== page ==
‘Does a card game work as a video game’? With this question in mind, I started my review for Dead Exit, the new game from the British independent studio RadiationBurn. Set in an apocalyptic world overrun by zombies, you must administrate your base while stocking resources to attempt an escape from this damned city. With this ‘Walking Dead’ feeling all around the place, come with us to see everything this game has to offer.
- The game provides a good atmosphere with it level design, creating a believable decaying world in your surroundings. One small detail that is worth mentioning is the towel that covers the table where the game is played: it’s beautiful to see how it trembles with the wind or how it reflects the sunlight like it’s made of vinyl or some similar material. The music does a great job building up the tension during gameplay too.
- The core mechanic of the game is quite original. I can’t remember any game that plays like Dead Exit. It demands strategic thinking, a lot of planning and a good amount of luck as well. The gameplay area is divided in two main sets with three slots for cards for each player. These card-sets represent your base: the upper three are the outside area of your base while the lower represents the internal part of your base. There’s also an area where you stock your resources to make an escape, a trade area and a sacrifice area. One after another, players can do three actions in each turn. Actions include playing survivors, food, fuel, vehicle or plan cards in one of the areas. Each card has a different effect depending on what area they’re played. Actions also include sacrificing a Stop card (what can also be done during your opponent’s turn) or buying a card from the city deck. But remember that whenever you buy a card, a Dead will follow you to your base, occupying one slot. By the end of your turn, if a Dead is occupying the same slot as a Survivor, the Survivor dies becoming another Dead who will occupy one more slot from your base. And if all slots from inside your base are occupied by the end of your turn, you lose the game. To get rid of them, you must use other cards abilities to live to tell the tale until you’ve gathered enough supplies to escape or your opponents have their bases overrun by zombies.
- The game can be enjoyed solo or with friends (local or on-line). Playing solo, you have three game modes: City Escape, where you control one or more bases working together to gather all necessary supplies and escape the city, Survival, where you fight against riders that want to destroy your base while you gather resources in one week (7 turns) to escape the city, and War, where you try to get more sets of resources than your enemies before all cards from the deck are used. In multiplayer mode, up to 8 players battle each other or work together to survive local or online.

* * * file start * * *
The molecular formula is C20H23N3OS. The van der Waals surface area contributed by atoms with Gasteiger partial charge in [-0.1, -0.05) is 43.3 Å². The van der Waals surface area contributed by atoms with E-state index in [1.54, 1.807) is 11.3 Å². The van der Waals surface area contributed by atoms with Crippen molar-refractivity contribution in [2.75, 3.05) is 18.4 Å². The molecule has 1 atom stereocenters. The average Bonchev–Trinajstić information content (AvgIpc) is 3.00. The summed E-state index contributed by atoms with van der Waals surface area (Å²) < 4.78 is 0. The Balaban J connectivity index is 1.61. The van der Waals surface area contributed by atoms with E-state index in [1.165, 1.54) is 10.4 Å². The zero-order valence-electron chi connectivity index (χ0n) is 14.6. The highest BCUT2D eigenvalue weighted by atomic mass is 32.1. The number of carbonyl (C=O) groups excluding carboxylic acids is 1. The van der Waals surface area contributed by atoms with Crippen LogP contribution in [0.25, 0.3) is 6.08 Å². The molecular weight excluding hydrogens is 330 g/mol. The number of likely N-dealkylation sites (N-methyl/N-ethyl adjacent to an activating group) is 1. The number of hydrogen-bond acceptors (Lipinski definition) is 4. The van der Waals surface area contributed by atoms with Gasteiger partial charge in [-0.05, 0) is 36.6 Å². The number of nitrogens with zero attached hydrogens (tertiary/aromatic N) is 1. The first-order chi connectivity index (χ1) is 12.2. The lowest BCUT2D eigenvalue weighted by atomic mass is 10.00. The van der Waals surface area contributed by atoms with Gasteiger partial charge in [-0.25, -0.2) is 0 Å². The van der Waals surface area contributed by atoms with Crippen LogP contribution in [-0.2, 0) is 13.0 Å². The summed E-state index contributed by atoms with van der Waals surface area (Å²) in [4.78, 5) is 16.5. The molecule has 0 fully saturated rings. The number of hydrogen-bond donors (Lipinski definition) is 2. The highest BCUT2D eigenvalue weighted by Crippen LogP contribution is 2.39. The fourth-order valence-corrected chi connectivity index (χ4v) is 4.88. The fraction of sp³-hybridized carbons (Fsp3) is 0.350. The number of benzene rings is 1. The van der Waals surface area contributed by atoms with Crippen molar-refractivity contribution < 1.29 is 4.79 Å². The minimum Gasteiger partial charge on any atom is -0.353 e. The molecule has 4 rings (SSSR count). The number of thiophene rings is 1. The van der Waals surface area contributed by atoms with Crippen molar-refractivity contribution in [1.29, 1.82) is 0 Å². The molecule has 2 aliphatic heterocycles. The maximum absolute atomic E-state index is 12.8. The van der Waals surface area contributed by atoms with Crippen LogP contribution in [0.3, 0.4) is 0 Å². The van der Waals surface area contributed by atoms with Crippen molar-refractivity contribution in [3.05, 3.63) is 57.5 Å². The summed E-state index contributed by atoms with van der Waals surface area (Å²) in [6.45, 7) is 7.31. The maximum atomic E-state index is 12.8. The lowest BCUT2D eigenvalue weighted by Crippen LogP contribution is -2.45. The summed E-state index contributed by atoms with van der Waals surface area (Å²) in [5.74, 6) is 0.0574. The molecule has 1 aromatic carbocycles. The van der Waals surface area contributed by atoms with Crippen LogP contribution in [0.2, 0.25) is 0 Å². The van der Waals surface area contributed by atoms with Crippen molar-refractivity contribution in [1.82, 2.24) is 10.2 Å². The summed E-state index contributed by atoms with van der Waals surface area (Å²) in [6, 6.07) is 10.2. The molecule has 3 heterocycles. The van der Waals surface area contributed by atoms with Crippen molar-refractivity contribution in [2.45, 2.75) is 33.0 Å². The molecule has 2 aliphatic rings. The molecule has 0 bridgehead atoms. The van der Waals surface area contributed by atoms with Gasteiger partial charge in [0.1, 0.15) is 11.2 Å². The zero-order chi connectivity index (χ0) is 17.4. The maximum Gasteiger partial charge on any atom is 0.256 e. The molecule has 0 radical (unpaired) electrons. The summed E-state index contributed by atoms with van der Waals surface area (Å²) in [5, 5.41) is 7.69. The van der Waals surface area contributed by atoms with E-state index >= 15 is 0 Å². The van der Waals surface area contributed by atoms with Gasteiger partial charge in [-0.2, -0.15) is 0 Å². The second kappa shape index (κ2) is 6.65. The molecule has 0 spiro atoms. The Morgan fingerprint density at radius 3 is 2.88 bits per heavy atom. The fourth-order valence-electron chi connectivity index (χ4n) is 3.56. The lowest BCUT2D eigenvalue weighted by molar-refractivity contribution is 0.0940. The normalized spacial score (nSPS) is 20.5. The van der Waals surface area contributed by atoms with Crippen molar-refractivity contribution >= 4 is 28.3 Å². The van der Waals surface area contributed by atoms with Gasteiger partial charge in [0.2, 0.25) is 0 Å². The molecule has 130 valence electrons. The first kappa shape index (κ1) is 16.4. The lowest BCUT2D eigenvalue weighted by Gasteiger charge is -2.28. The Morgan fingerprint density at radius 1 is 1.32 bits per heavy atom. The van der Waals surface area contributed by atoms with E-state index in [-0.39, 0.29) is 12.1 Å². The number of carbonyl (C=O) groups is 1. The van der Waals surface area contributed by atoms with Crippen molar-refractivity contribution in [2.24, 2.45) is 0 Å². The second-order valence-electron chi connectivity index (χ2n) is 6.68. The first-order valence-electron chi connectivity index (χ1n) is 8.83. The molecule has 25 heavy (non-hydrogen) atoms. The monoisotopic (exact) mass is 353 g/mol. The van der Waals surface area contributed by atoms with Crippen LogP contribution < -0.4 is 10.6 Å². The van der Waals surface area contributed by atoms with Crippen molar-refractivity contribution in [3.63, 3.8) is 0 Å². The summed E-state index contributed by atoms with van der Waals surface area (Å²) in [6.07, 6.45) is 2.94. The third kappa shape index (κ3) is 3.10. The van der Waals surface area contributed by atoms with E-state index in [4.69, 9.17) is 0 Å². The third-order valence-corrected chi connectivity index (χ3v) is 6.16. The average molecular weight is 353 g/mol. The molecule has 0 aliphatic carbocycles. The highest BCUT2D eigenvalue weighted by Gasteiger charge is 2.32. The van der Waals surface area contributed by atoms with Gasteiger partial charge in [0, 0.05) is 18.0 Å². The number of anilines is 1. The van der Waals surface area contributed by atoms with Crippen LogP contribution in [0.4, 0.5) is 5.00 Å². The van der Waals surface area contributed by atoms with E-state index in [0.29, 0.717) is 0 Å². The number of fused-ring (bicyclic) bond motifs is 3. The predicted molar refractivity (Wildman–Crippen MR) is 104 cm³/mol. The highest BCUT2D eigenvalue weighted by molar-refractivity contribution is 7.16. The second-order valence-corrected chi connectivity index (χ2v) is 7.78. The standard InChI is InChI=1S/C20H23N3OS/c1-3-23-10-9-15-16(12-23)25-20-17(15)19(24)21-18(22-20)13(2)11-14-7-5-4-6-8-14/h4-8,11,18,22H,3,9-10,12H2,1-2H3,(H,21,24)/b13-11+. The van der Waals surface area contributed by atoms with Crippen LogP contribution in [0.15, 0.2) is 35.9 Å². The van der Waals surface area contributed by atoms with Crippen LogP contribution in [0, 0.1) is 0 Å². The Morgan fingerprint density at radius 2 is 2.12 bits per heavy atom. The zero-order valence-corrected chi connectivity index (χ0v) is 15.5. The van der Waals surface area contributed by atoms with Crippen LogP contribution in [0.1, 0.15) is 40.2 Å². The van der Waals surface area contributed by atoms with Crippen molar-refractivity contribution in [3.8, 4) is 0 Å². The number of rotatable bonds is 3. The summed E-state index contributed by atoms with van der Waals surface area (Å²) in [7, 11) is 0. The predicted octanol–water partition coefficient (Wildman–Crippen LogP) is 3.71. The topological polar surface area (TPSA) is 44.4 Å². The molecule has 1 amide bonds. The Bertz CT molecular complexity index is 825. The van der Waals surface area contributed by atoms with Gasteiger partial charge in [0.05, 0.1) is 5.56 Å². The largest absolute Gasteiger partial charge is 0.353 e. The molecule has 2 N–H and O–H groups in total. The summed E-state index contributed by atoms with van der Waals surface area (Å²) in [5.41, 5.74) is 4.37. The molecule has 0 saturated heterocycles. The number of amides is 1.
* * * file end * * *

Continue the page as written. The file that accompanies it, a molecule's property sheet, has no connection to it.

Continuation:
- Each game mode can be customized between 7 difficult levels and some small modifications, adding that extra challenge for those who feel prepared to face tougher adversaries controlled by the console. And in the most difficult levels they put a heck of a challenge!
- The game didn’t need it, but I miss some kind of backstory explaining what happened to the world, who is playing the game or why he or she is all alone (playing against mannequins). I think it would help the immersion, creating a bond between the player and the character.
- The mechanics of some cards are hard to understand at first. But since you get used to them, you’ll be able to see the best opportunities to use them.
- Graphics from the game, although well designed in relation to points already mentioned, are too simple. The gameplay area is empty, cards have few details and effects and there are little to none animations or effects during gameplay. Developers could have put some more work on this aspect.
- Same can be said about the sound: not withstanding the music does a good job building up the tension, there are few and very simple sound effects that you almost feel like playing a real card game instead of a video game.
With its solid gameplay, Dead Exit could easily be released as a physical card game instead of a video game. It’s a kind of game that will only hit a certain group of players who enjoy strategic gameplays, but can also be enjoyed by those not-so-hardcore players who want to try something fresh and unique. The game presents some small flaws that do not compromise its most important facet, the gameplay. If you’ve already tried other card games in your Xbox, chances are you’ll have a good time with this one. And the answer is ‘Yes, it does’!
With a history of gaming that goes from his old man’s Atari 2600 to his Xbox One, Rafael or RAF687, our Brazilian editor, has a love for games as old as he can remember. He has already spent countless hours in many consoles (Mega Drive/Genesis, Sega Saturn, PS1, PS2 and Xbox 360) and is always ready for more (as long as his wife is asleep). Raf has been writing for LifeisXbox since 2017, with a passion for games of almost all genres – though we know he has a special place in his heart for RPGs, racing games and anything that includes pixel art. Writing about games has always been a childhood dream to Raf, dream that he has fulfilled reviewing games for you here. You can drop him a message at Twitter, Facebook or Xbox Live at any time.